Rootstock Offers High Hopes for HLB Tolerance, Maybe Resistance

Tacy CalliesRootstocks

rootstock
A 2-year-old tree on a Sugar Belle hybrid rootstock is growing normally despite having been infected by HLB.

The new Sugar Belle hybrid rootstock LB8-9xS13#16 has quite a history, according to University of Florida Institute of Food and Agricultural Sciences citrus breeder Jude Grosser. 

“This is one of several projects I did with Orie Lee toward the end of his Florida Citrus Hall of Fame career/life,” recalls Grosser. “We did a lot of brainstorming together, and he was full of ideas and the energy to make them become a reality!”

Before HLB became the dominant scourge of Florida citrus, Grosser was heavily invested in trying to solve blight. Lee had a great interest in blight, because in several of his most productive blocks the annual tree loss to blight was about 12 percent. 

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“Evidence was showing that pummelo x mandarin hybrids had superior blight tolerance as compared to other rootstock categories, so I made a lot of pummelo x mandarin hybrids,” says Grosser. “Orie was in a hurry to plant rootstock hybrids to test for blight tolerance, and he had just planted a large block at the Alligator Grove. He suggested we plant trees in between each of the planted trees. We made cuttings from about 125 new rootstock hybrids and we tried to get at least seven liners for each rootstock.  We grafted them all with Valencia and planted them one year after the original grove was planted — about 12 years ago.”

According to Grosser, the Alligator Grove has never had psyllid control, and about four years after planting, it was evident that nearly all the trees were infected with HLB. “For the past six years, I have been scoring the individual trees for HLB. There were only two of the trees on the S13 parent (salt tolerant HB pummelo x Cleo). During the 2020 scoring, this hybrid had the highest tree health rating (4.25 out of 5), indicating very good ability to transmit HLB tolerance from the rootstock to the Valencia scion,” he explains.

Grosser says it has become evident from multiple trials that Sugar Belle has exceptional HLB tolerance no matter what rootstock it is grown on. “I thought that maybe we could flip this equation and develop a rootstock that any scion could grow on in the presence of HLB,” he says. “Sugar Belle is not used as a rootstock because it does not come back true-to-type from seed and is purported to be susceptible to phytophthora.”

So, Grosser decided to use Sugar Belle as a rootstock breeding parent to test his hypothesis. He made the first crosses with Sugar Belle in 2015, using a salt-tolerant HB pummelo x Cleo hybrid (S13) and a salt-tolerant HB pummelo x Shekwasha (S10) as the pollen parents. 

Since then, Grosser has made other crosses using Sugar Belle. As the rootstocks progressed through the screening process, he says one hybrid jumped ahead of the others. So, he planted two trees at the Citrus Research and Education Center (CREC).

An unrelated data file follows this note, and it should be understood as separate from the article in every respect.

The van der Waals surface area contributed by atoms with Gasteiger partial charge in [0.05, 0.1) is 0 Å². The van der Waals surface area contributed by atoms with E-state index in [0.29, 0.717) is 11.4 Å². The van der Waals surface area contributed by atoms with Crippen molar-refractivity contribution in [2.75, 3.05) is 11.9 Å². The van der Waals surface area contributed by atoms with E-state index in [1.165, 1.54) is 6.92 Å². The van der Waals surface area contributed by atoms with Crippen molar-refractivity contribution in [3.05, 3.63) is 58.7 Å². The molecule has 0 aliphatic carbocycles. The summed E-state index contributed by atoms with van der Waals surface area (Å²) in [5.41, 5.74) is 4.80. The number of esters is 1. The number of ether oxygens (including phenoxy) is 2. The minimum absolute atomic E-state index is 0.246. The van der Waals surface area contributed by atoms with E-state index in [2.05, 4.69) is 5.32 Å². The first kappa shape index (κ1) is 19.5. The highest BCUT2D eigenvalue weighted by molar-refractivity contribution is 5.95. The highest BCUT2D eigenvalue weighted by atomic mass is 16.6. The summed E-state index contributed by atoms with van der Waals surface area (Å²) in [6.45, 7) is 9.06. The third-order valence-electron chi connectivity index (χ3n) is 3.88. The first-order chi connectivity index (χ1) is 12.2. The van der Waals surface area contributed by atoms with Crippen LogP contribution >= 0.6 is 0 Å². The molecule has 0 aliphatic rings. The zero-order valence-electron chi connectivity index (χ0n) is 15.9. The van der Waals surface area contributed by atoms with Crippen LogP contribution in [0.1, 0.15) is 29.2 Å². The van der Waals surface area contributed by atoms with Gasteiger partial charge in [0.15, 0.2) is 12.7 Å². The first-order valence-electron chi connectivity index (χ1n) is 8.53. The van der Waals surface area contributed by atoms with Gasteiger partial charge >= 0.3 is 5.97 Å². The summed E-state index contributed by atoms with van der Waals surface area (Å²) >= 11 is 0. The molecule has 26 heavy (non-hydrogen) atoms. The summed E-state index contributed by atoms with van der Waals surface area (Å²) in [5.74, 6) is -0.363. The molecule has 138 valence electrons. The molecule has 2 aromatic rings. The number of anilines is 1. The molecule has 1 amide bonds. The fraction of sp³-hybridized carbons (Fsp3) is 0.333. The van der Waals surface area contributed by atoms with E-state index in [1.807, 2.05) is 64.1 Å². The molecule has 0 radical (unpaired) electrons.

“I planted the hybrid #16 tree on the corner of Block 8, just behind our barn, so I could watch it every time I drove up the road to my greenhouses or field plots. I noticed that psyllids were feeding on the tree during every new flush (despite the CREC spray program), and there was visible psyllid damage on leaves from all flushes,” says Grosser. “Despite starting infected and continuous psyllid re-inoculation, this tree has grown off like a normal pre-HLB tree and looks beautiful today, two years after planting.  It has set some fruit, so I will begin to get an idea of fruit quality this coming fall.” 

Grosser says the second tree, on a different hybrid, is doing okay, but nothing like #16. 

“After what I saw the first year, I grafted an infected Murcott (the most HLB-susceptible variety) onto the rootstock and planted it, and it is also growing incredibly well,” he says. “The Murcott tree is now one year old. We tested the original Valencia tree by PCR in December, and the scion had a ct value of 24, indicating a high titer of CLas (the causal agent of HLB); whereas the roots had a ct value of 32, indicating no active infection. We tested this tree again in April, and the ct value went up to 36, indicating no active infection. So, even starting out infected and under heavy psyllid pressure, the rootstock seems to have suppressed the infection, allowing the tree to thrive.”

Although it has only been two years from planting, Grosser is hopeful that the “HLB tolerance, maybe resistance, holds up over time (like it seems to be doing with its parents). I have pathogen-free material of this rootstock, and we are now making cuttings as needed for large-scale evaluations. We have also started this rootstock in tissue culture for micropropagation.”

Learn more about Grosser’s recent rootstock research.

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About the Author
Tacy Callies

Tacy Callies

Editor of Citrus Industry magazine

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